Dearborn -- Ford Motor Co. says it will not match big dealer cuts made by General Motors and Chrysler, and expects to benefit from the elimination of nearly 2,000 competing showrooms.
The company's director of North American sales, James D. Farley, said in an interview Monday that Ford had been pushing steadily to consolidate its dealers, rather than trying to end contracts or let them expire. Ford has reduced its dealer network by 700 since 2005, leaving it with 3,700 nationwide. Farley declined to specify Ford's targets for additional reductions but said they would be small compared with the cuts by GM and Chrysler.
Last week, Chrysler, which is in bankruptcy, said it would terminate nearly 800 dealers, or 25 percent of its total, by next month.
GM said it would cut 1,100 dealers next year in the first phase of a plan to reduce its dealers by 40 percent, to about 3,600 from 5,900.
Ford is not accepting any government bailout money, in contrast to its two crosstown rivals. It is taking every opportunity to highlight the difference, even as it searches for ways to match some of the cost-cutting structural changes at GM and Chrysler.
Farley was particularly critical of the Chrysler plan, noting how it would affect millions of consumers with little warning.
"It seems very abrupt and unplanned," he said. "You don't orphan 4 million customers overnight without some fallout."
Some of those customers, primarily those in rural areas, will migrate to Ford dealerships, he said. "It really depends on how GM and Chrysler handle these orphan owners," he said. "If they don't give them a lot of attention, it will result in consumers going to other brands."
Chrysler has asked its bankruptcy judge to approve the immediate closing of its dealerships at a hearing in early June.
The company said it would try to help affected dealers sell their inventories, an estimated 44,000 vehicles, to surviving Chrysler dealers.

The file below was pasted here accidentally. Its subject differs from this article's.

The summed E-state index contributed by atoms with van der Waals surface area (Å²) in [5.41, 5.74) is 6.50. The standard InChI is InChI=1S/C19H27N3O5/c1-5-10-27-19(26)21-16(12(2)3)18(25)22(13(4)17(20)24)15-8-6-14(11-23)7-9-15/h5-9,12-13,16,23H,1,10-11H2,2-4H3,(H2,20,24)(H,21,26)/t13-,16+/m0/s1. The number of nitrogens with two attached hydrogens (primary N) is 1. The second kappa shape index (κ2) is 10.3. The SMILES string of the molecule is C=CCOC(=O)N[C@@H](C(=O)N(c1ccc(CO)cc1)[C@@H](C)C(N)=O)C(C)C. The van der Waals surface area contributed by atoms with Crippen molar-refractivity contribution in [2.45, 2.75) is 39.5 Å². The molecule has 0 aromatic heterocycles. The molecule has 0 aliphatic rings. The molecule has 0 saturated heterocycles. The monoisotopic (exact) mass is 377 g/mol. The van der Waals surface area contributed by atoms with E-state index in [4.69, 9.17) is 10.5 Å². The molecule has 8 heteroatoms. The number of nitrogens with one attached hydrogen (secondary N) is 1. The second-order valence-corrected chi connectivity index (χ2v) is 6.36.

Farley said the way that was handled could affect the overall market for new cars in the short term.
"We are very concerned how they are going to handle those 44,000 units," he said. "It's like a liquidation sale now, and the biggest issue is whether they will cut prices to move the inventory."
He said Ford would not offer greater sales incentives to match any price reductions that may result from the sell-off of inventories at GM and Chrysler. GM and Chrysler have said that by reducing the number of dealerships, the surviving showrooms will sell more vehicles, make more money and be able to invest more in dealerships and service.
"We don't think it's productive to just get rid of rural dealers," Farley said. The cuts at GM and Chrysler were partly focused on smaller and rural dealers. Chrysler dealers are expected to protest the closings in bankruptcy court. GM has not completed plans for dealer reductions. It said last week that it was simply informing 1,100 of its dealers that their franchise agreements would not be renewed next year, and that further decisions on the timing were several weeks away.
By then, GM could be following Chrysler into bankruptcy. The company is under a June 1 deadline set by President Barack Obama to restructure its operations and reduce its debt, or be forced into a bankruptcy filing.